Low-Cost Mercury Sorbents Derived From Waste Tires
Small Business Information
87 Church Street, East Hartford, CT, 06108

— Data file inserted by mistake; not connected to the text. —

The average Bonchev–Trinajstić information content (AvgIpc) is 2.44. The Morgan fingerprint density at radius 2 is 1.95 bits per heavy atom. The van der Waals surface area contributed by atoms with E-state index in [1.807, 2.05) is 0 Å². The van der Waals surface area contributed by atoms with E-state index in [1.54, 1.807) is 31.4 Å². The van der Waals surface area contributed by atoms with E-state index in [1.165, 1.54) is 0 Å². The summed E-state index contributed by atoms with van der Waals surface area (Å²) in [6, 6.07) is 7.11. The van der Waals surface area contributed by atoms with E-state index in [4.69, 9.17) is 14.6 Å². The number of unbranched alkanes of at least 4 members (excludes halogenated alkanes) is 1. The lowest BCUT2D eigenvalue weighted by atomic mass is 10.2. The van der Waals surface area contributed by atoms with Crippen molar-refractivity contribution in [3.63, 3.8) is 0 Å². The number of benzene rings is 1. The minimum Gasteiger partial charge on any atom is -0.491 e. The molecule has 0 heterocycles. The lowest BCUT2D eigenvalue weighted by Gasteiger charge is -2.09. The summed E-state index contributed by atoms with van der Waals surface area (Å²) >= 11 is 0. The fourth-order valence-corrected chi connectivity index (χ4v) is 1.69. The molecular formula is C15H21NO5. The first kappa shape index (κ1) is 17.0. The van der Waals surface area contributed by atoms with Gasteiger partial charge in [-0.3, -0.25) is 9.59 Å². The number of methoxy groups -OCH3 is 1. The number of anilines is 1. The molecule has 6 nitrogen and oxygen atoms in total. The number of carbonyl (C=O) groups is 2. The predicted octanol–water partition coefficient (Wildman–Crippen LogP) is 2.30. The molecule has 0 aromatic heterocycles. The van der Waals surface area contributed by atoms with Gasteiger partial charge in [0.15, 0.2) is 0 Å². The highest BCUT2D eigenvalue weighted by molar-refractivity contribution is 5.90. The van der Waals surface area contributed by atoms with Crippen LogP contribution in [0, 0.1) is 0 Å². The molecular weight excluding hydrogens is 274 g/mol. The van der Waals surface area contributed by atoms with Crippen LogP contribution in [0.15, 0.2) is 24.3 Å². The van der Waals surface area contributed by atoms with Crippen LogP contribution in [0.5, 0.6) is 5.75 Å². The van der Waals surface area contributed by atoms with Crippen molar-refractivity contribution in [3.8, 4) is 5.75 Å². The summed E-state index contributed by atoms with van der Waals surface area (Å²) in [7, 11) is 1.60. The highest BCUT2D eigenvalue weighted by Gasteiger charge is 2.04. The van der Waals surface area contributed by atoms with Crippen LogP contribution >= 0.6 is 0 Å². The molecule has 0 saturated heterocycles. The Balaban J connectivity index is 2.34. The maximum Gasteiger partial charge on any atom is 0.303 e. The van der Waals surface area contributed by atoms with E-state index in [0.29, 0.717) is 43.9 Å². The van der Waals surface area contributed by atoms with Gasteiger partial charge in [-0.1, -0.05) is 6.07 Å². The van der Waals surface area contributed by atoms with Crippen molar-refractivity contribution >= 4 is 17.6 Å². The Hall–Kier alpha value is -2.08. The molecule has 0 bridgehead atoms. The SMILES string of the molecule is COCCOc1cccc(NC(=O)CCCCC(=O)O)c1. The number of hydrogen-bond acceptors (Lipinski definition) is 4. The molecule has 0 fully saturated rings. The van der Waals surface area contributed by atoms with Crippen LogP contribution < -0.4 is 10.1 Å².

AbstractThis project addresses two environmental problems: (1) removal and recovery of mercury from combustion/incineration flue gas with concurrent control of SO2 and NOx; and (2) reprocessing of waste tires into value-added products. Coal combustion and incineration of municipal and hazardous wastes result in air pollution due to emissions of trace amounts of heavy metals. Because of the high toxicity of these species, their emissions are or will be regulated. The high volatility of mercury makes control of this metal particularly difficult. Scrap tires present formidable disposal problems, as they are known to be immune to biological degradation. Landfilling of the 280 million tires that are generated each year in the United States is becoming an unacceptable solution. In addition to the continuous flow of waste tires, there are approximately 2¿3 billion tires already stored in piles throughout the country; illegal dumping also is becoming a problem. The tires take up large amounts of valuable landfill space, provide breeding sites for mosquitoes and rodents, and present fire and health hazards. The proposed approach is based on mercury adsorption on low-cost, sulfur-rich activated carbons derived from scrap tires. The sulfur added to tire rubber in the process of vulcanization makes the tire-derived sorbents particularly effective in mercury removal due to the high chemical affinity between mercury and sulfur. Two implementations of the process are envisaged: (1) sorbent injection into the flue-gas duct (near-term application); and (2) a patented regenerative scheme (long-term application). The overall objective of the Phase I and II projects is to develop a novel and effective technology for mercury control using sorbents derived from waste tires. The specific objective of the Phase I project is to demonstrate the superior mercury-sorption performance of low-cost activated carbons derived from waste tires under simulated industrial conditions. Advanced Fuel Research, Inc. will accomplish this via three tasks: (1) sorbent development (prepare several sorbents with different surface areas, pore-size distributions, and sulfur contents); (2) sorbent testing (determine the effects of temperature, gas composition, the presence of water vapor, sorbent pore-size distribution, sorbent history, etc.); and (3) process assessment.
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